MMJoy PCB design

G’day guys

I’ve been tinkering on a few things (with some 161 SQN colleagues) and looking at getting some custom PCBs cut (for an A-10C CDU project) to do a proof of concept and test out the capabilities and QA of the PCB manufacturer though we needed to do a test run of some thing smaller/trivial to validate it.

We started out with an arduino-micro/pro-micro/teensy style board in size but wanted to maximise the pins utilised so went for the longer (teensy++ esque) style.

These boards are all spec’d for the ATMega32u4 chip which we normally flash with MMjoy,
but then I started adding shift registers to the design, because most times we’re using one of these - we’re building a switch panel… so it made sense to make a board with everything you’d need on it.

Originally it looked like the unholy birth child of a arduino and a shift register dev board…
but then ‘virt’ decided to remove the pin headers and simplify it so that newbies would potentially be less confused and be more inclined to tackle it.

Granted we removed a lot of the flexibility by removing the pin headers… but if they are clever enough to be doing that, then they dont need the MMJoy board (built for beginners).

For the beginners though adding small JST connectors for each axis, & labelling the axis ports with the pin label as seen in the MMjoy interface, (not the pin IDs that arduino use), which will make configuration in the MMJoy interface that much easier.

Boards will also be shipped with (8x) 1x3 & (6x) 1x9 JST connectors with ~20cm < 30cm wiring looms.


& ironically the above picture has neither the 1x3 or 1x9 pin connectors… (humor me, please)

All you have to do is solder the ends to your switches & plug it in.
you will need to join the ground pins on each cluster of 8 switches together for the shift registers to work. (picture here is obviously only 4… just add 4 more and keep joining the GND)
Wiring_gnd

I’ve been trying to contact Mega_Mozg on ED & Virpil forums, to get permission to put MMjoy on these boards prior to shipping, which would simplify end-user usage even more, (haven’t heard back yet, but touch wood - also if anyone knows Mega_Mozg personally please let him know about these boards).

Whilst we are looking to sell these boards, mostly just enough to cover the costs of production, we are under no illusion that this will be a commercial gold mine for us, so it will be to a small niche of users, mostly flight-sim folk like us, perhaps car-sim enthusiasts as well,( some are even trans-genre :rofl: ). It is unlikely they would end up in commercial enterprise product, which this board is very much NOT designed for.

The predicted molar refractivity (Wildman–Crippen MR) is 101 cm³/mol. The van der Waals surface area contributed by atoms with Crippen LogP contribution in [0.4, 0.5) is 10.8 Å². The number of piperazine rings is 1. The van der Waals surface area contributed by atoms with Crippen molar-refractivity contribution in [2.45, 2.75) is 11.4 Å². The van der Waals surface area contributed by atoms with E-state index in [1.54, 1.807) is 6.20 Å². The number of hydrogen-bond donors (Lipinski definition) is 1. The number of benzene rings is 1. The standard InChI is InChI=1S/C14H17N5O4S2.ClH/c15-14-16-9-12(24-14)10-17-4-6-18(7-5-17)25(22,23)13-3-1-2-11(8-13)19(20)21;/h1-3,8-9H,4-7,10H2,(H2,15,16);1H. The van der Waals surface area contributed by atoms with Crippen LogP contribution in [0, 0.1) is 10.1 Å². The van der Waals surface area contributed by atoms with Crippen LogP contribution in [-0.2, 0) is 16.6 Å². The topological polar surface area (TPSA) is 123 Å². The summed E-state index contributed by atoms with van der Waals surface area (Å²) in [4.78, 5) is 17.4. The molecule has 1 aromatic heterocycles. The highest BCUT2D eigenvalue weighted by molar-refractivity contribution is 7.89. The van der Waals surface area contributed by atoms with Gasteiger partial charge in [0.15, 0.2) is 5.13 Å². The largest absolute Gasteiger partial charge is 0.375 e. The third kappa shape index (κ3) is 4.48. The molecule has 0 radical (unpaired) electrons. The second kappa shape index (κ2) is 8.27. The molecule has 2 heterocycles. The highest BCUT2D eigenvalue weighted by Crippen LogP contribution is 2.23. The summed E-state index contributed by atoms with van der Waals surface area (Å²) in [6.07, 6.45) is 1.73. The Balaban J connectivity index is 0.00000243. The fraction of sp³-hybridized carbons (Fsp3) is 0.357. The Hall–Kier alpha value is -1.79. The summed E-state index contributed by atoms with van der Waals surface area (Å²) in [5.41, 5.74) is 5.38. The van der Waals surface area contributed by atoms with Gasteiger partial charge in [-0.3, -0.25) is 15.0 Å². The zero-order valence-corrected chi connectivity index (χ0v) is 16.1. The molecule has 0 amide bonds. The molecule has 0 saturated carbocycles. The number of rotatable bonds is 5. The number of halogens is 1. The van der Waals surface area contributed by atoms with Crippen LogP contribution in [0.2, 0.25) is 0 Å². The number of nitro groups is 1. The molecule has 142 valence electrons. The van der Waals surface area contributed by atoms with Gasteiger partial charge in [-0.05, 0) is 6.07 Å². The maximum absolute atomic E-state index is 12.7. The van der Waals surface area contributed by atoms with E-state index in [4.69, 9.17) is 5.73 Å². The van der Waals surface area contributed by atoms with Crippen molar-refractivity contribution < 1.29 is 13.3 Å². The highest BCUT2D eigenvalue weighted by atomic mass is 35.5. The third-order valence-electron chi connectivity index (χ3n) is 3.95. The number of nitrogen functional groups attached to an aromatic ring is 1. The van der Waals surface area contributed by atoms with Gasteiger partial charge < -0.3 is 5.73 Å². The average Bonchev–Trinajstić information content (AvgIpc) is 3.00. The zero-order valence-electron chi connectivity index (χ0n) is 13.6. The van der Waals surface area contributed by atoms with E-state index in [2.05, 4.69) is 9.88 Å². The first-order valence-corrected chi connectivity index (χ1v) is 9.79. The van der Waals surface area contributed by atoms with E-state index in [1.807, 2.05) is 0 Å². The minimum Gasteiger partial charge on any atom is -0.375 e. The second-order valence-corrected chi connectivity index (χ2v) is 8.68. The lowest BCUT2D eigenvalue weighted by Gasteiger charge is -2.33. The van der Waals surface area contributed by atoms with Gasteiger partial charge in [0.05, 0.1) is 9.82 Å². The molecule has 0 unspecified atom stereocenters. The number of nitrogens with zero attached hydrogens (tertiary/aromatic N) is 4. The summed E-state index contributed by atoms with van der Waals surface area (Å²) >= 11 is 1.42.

These (beginner) boards will no doubt be used in users flight sims, DIY panels etc. as such we would like to be able to send them out pre-flashed with MMjoy.

If permission is not forth coming though, we will simply send them out blank with instruction included on how to flash with MMjoy, which will still meet the end-user agreement.


***** Please note: permission is pending - this is purely a 3d Render of the proposed end product *****

The logo is one of my original designs back when i was studying 3D animation & I used this as my business logo; see https://avimator.net (this is a very old site - i haven’t updated it since it was put in place, the business never really got off the ground, no traction.)

We’re almost ready to get some of the boards printed, we’ll have a few spare from the sample batch & if they’re all OK (as hoped) we can move these on, (we don’t need them all). If they prove popular we might make another small batch.

All credit goes to ‘virt’ for this one who kicked us off on this path and from his original ‘DIY-arduino’ board, assisted me in the design & layout of the MMjoy board. Virt’s electronics knowledge is the only guiding light we have in a sea of chaos as we blunder through the unknown.

cheers

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That looks awesome! Let me how much and if I can grab one or two when they become available!

no worries… just keep in mind that there is nothing ground breaking about this technology.

It is currently available by simply purchasing an off the shelf pro-micro board and dev board with shift registers, following the instructions on my speel at https://avimator.net/229wiki/index.php?title=Shift_Register its easily achievable

However this board is simplifying a lot of the wiring interconnectivity and the assignment of MCU pins, aim being to take the headache out of some of the initial hurdles that trip up first timers. It is therefore targeted at novice users, unfamiliar with electronics, who want to build their own switch panels, but lack the expertise to attempt it.

I’ve had so many ideas over the years that have been lost opportunities, simply because I lacked the expertise in a certain field to see them to fruition. I also don’t have a mind for business at all.

I’d rather not see that sort of disadvantage perpetuate in this day & age where the technology is there and so readily accessible. Im the sort of person who would climb in & drag you out of the mud, rather than some who would simply step on your head just to keep their shoes clean.

Cost is yet to be determined, & we are looking at 3 options :

  1. DIY kit - MMJoy board, all components & cables (cheapest, covers bare cost)
  2. Partial DIY kit - MMJoy board with all SMD components pre-soldered, only the thru hole components are DIY + cables (removes the difficulty of intricate SMD component soldering)
  3. Pre-assembled - MMJoy board fully assembled & cables (cost + a little bit for labour)

we dont want to tear anyone a new one, but we would like to at least break even

cheers